The book “Humanities with an Intercultural Approach” is a report on a research project of the same name conducted at the Institute of Humanities and Cultural Studies. The project is implemented by Ali Asghar Mosleh and has been completed in collaboration with Reza Dehghani, Farzaneh Ghadmiari, Mandana Chegni Farahani, Ahmad Rajabi, Ali Hatamian, Hassan Rahmani, Abdullah Salarvand and Mina Qajargar. The beginning of the book reads: “Considering the event of the Islamic Revolution of Iran and the desire for change at different levels, the discussion of the compatibility of the humanities with Iranian-Islamic culture has a forty-year history. During this period, different thinkers and researchers entered and presented different ideas and patterns. Leading research has been done with regard to this background and desire, and in view of the developments of contemporary philosophy and the newly formed tradition of “intercultural philosophy”. According to the orientation of intercultural philosophy, there is no absolute culture and measure for other cultures.

In order to face the common issues of cultures, a ground must be provided for each culture to move in a direction in order to offer its understanding and perception, and to try to enter into a dialogue with a deep understanding of others. “If in the field of science, especially the humanities, it makes sense to return to the basics and benefit from contemporary thought, intercultural philosophy has become a conceptual experience that scholars in both the humanities and sciences can benefit from. With reference to Dilthey’s views on the humanities and Gadamer’s account of understanding,  the first chapter examines the historical roots of the emergence of intercultural philosophy in the context of modern philosophical thought. The said chapter is summarized as follows:

“Gadamer’s hermeneutic thinking is directly related to intercultural insight: for understanding in the face of the other is the most important thing. Later in the chapter, referring to the prevalence and importance of localization of humanities, it is suggested that considering humanities with an intercultural perspective can be a suitable approach in this direction.

The second chapter of the book deals with the crisis of humanities in the contemporary world. It begins with an overview of the emergence of the new world and the dominance of technology. By reference  to Husserl’s critique of the European orientation of the humanities, this chapter argues that the crisis of the humanities and social sciences is caused by Eurocentrism of many Western thinkers, who dismiss other cultures as superstitious and myth-like.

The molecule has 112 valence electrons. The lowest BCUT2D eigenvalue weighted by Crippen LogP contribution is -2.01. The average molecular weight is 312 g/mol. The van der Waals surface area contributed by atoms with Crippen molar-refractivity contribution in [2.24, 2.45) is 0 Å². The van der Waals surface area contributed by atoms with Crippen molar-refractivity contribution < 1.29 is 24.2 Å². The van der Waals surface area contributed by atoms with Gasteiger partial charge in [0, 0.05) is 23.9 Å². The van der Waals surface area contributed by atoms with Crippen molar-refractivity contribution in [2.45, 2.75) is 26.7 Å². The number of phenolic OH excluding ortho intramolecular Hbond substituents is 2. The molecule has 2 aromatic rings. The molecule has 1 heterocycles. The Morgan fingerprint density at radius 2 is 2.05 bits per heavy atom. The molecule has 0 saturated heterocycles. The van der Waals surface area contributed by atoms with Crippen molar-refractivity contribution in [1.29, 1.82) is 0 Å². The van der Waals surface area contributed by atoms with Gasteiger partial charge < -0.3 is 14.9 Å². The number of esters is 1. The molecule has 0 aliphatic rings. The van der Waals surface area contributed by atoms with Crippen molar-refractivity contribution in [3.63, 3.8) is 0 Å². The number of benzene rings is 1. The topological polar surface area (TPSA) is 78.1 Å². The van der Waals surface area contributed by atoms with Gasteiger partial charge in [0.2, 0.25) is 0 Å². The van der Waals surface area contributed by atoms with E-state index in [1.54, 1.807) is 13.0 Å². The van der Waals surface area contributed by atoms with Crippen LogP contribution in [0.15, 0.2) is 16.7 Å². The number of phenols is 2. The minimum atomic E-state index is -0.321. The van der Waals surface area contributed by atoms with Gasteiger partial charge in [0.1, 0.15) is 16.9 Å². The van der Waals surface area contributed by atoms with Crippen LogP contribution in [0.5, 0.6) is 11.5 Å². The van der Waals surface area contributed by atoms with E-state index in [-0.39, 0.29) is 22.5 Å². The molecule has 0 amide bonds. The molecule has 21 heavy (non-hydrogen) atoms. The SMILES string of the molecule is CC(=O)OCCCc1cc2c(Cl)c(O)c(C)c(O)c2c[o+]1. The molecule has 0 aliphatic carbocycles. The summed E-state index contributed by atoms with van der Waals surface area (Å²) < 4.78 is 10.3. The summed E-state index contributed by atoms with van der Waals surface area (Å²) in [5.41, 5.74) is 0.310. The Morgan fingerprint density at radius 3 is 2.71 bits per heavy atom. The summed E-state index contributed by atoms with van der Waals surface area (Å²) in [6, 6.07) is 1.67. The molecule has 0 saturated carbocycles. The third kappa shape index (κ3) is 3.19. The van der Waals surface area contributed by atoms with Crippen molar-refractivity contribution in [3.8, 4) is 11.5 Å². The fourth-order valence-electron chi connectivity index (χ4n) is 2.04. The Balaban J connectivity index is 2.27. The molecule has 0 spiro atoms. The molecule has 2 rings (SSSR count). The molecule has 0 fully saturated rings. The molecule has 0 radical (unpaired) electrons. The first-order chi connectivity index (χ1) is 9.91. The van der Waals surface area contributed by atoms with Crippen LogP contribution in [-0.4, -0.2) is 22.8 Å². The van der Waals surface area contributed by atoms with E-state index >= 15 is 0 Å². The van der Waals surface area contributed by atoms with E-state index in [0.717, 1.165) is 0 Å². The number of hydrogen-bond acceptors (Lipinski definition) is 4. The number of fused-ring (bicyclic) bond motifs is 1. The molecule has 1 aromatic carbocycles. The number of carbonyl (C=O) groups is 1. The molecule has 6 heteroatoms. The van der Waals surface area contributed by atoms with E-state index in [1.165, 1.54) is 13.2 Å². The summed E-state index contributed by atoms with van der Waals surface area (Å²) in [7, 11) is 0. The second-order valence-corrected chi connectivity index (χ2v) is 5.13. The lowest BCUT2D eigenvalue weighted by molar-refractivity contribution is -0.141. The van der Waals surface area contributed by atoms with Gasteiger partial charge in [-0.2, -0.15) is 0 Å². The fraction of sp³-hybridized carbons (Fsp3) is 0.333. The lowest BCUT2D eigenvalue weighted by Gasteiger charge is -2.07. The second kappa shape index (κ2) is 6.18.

The third chapter is dedicated to the introduction of intercultural philosophy. First, the intellectual and philosophical foundations of interculturalism—that is, communication,  the critique of Eurocentrism and the confrontation with self-centeredness are described. The next section of this chapter introduces the pioneers of intercultural thought; Ram Adhar Mall, Franz Martin Wimmer, Heinz Kimmerle and Raul Betancourt. The chapter then examines what should and should not be considered as intercultural philosophy. The final part of this chapter provides an analysis of the of “philosophy” and “culture” and their relationship in the composition of intercultural philosophy.

The fourth chapter is entitled: “Intercultural insights in the direction of understanding cultures; Research Methods in the Humanities”. Here, interculturalism is considered as a quasi-method for the humanities. First, the concept of communication as a basic principle in intercultural philosophy has been studied and for this purpose, after expressing different patterns of interaction between cultures, it has been examined in which model space, dialogue and communication between cultures are possible. The following are the basic preconditions for intercultural dialogue. It is noted here that in intercultural philosophy, as important as understanding the other, understanding and misunderstanding are also taken into account. The final part of this chapter examines the analogous hermeneutic approach by Ram Adhar Mall in the intercultural tradition to find overlaps between cultures.

uThe fifth chapter calls for a rethinking of the categories and concepts in the humanities from an intercultural-philosophical perspective. These concepts include religiosity, personal and collective identity, personal unity and collective integration, cultural integration, diaspora, hegemony, moral imperialism, ethnocentrism, tolerance, fundamentalism, discrimination and  terrorism.  Instead of a euro-centric approach, then, this chapter argues that these concepts ought to be construed in dialogue with the Other.

In the sixth and final chapter, the future of an intercultural approach to humanities is disused. It is emphasized that intercultural philosophy is not a branch or a sub-discipline of the humanities, but rather a methodology to a globalized world. The purpose of this study is to invite researchers in other fields to a new and necessary approach, which is the intercultural approach. The end of the book refers to several articles that are examples of such intercultural approach in the humanities.

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